Childish Gambino’s Final Album “3.15.20” Is a Time-Stopping Spectacle

Pictured%3A+Donald+Glover%2C+also+known+as+Childish+Gambino.+%28Courtesy+of+Facebook%29

Pictured: Donald Glover, also known as Childish Gambino. (Courtesy of Facebook)

Grace Robinson, Contributing Writer

Many of us have feared the day Donald Glover, also known as Childish Gambino, would release his final album. Gambino’s musical persona has pushed boundaries in the music industry for 15 years, and while “3.15.20” is his final creation, its many layers will keep the album compelling for years to come. 

Gambino’s final album illustrates his artistic capacity through a variety of miscellaneous tracks that require a full dissection. Gambino’s production has come just at the right time. This album gave us a chance to halt our rushing minds, which chase the COVID-19 pandemic’s constant news updates, and pull out of the discouraging slump in which we may find ourselves. In our own isolation, Gambino’s album creates an experience that refuses to be listened to passively. However, while we crave music the most in this time of confusion, Gambino’s production provides anything but clarity.  

The timestamped titles are the first element of the album that pushes us out of our comfort zone. They represent the concept of time that Gambino plays with throughout the album. The songs are placed in a chaotic order, which gives no structure to the album and forces the listener to choose a song at random. Many of us will recognize “Feels Like Summer,” which is secretly disguised as “42.26.” This song may be the only track to bring us a sense of familiarity, as it was released in 2018 and is one of Gambino’s hit songs. However, it sits unmarked beside 11 other songs, each distinctively different from the next. 

While time is already a perplexing idea, there are instances where Gambino can make sense of its complexity. “19.10” takes me to the ’80s. It is funky, groovy and makes me want to dance. “Algorythm” feels more the ’90s. It feels more haunting, but if anything, this intensifies the groove. The timestamps denature the label of being a “song” and represent the track as what it really is: a moment in space. This album is not composed of songs: it’s a collection of moments and feelings.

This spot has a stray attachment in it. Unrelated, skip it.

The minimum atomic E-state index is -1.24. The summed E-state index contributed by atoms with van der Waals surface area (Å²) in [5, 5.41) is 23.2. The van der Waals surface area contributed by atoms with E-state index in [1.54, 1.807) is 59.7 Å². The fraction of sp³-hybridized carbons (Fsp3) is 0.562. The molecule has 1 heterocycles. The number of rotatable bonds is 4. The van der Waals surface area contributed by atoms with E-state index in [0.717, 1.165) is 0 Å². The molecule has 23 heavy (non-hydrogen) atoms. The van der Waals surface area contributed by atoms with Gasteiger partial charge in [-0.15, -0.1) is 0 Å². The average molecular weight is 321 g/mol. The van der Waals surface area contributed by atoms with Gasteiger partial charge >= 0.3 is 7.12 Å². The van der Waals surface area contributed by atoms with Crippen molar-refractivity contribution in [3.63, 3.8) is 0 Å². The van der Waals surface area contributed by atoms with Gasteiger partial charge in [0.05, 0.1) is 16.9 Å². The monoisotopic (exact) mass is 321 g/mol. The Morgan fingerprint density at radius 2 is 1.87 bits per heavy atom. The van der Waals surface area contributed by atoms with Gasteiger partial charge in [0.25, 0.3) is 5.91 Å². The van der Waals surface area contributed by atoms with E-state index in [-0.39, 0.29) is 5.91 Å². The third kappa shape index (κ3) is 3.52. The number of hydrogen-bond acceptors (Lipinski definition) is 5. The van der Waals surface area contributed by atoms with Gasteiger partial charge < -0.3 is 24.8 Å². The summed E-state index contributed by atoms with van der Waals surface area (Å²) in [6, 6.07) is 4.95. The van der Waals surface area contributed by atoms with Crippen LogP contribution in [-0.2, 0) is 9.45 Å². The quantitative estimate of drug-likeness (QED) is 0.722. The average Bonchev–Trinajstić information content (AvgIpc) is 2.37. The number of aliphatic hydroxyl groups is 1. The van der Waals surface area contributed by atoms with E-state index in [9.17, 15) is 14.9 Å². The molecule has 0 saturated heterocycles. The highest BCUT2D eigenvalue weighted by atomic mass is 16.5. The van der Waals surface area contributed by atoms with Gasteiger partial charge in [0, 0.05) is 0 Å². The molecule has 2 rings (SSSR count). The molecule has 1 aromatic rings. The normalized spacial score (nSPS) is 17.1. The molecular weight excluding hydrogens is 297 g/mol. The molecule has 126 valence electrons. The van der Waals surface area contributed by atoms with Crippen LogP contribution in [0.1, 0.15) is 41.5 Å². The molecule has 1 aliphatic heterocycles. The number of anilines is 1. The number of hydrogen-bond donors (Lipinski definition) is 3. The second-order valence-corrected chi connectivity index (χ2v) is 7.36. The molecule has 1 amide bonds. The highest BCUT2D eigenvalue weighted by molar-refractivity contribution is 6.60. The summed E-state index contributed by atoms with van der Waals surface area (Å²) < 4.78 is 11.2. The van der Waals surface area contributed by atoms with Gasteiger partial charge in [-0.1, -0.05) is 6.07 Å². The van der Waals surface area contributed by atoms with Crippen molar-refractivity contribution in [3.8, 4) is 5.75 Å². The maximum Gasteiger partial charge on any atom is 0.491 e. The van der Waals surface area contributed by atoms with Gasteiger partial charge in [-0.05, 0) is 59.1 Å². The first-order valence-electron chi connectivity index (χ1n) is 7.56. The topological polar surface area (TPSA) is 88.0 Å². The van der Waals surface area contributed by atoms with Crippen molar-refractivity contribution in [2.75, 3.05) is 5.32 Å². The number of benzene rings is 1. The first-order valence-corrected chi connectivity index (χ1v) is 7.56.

Outside of singing, Glover is an actor, comedian and director, all of which are made apparent throughout his music. We see glimpses of his humor when he throws in strange sound effects and obscure drug references, and the expressive nature of each track projects his acting capabilities. Glover’s character of Childish Gambino has completely remodeled the medium of music. When I saw Gambino live last summer, it was more than just a concert it was an experience. He finds a way to incorporate comedy, political tragedies and, above all, rhythm into his music. In an age where rap is shifting away from the soul and towards the mundane, Gambino is refreshingly animating the genre. 

In some ways, Gambino’s “3.15.20” can be compared to a modernized, R&B version of Pink Floyd’s “The Dark Side of the Moon.” The two albums transform the depth of music. They are pieces of art, intended to be admired from every angle. While “The Dark Side of the Moon” can be appreciated the first time it is played, its meaning continues to grow with every play after. It requires an attentiveness. Additionally, “The Dark Side of the Moon” uses segues that cause two songs to be indistinguishable from one another, as their endings fade into beginnings. 

Gambino implements this same segue technique as he transitions from “Algorythm” into “Time.” The songs lead fluidly to the next through a series of intense beats, carrying us to the new track effortlessly. The segue is minorly implemented in other tracks, but not in an anticipated way. The beat seems to sneak up at the end of the song just in time for the new one to start. Through this sharpness in transition, Gambino reinforces the sharpness of time and adds discomfort for the listener as they feel the tempo and dynamics suddenly shift. Some tracks, such as “24.19,” seem to shift even midway through the song. 

While the tracks each carry their own charm, they always include fragments of Gambino’s personality. “12.38” begins with the funk that makes Gambino so recognizable. He includes references to drugs in an almost comedic way. Randomness spews from this song as Gambino shifts from colors to omelets to the police. On the surface, the song has a great beat and rhythm, but the lyrics add a unique and confusing complexity to the song. Pieces of the album made me question what music really means for Gambino. His album is not just a mix of songs; it includes weird sound effects, all strangely disguised in a rhythmic melody. The end of “32.22” is filled with noises of cows, birds and cats, then suddenly shifts to “35.21,” an uplifting and exciting song. Gambino’s strange personality manifests its way into the album and makes for a confusing yet entertaining experience.

As heartbreaking as it is to know that “3.15.20” is Gambino’s last piece of work, I expect it is an album that will never expire. Like a puzzle, this album will take effort and thought for it to ever feel complete. We see the songs as only small pieces of a larger project Childish Gambino has left for us to assemble. Through the thought-provoking lyrics, strange transitions and hidden laughs, Donald Glover has left us with the ultimate gift to remember his musical alter ego.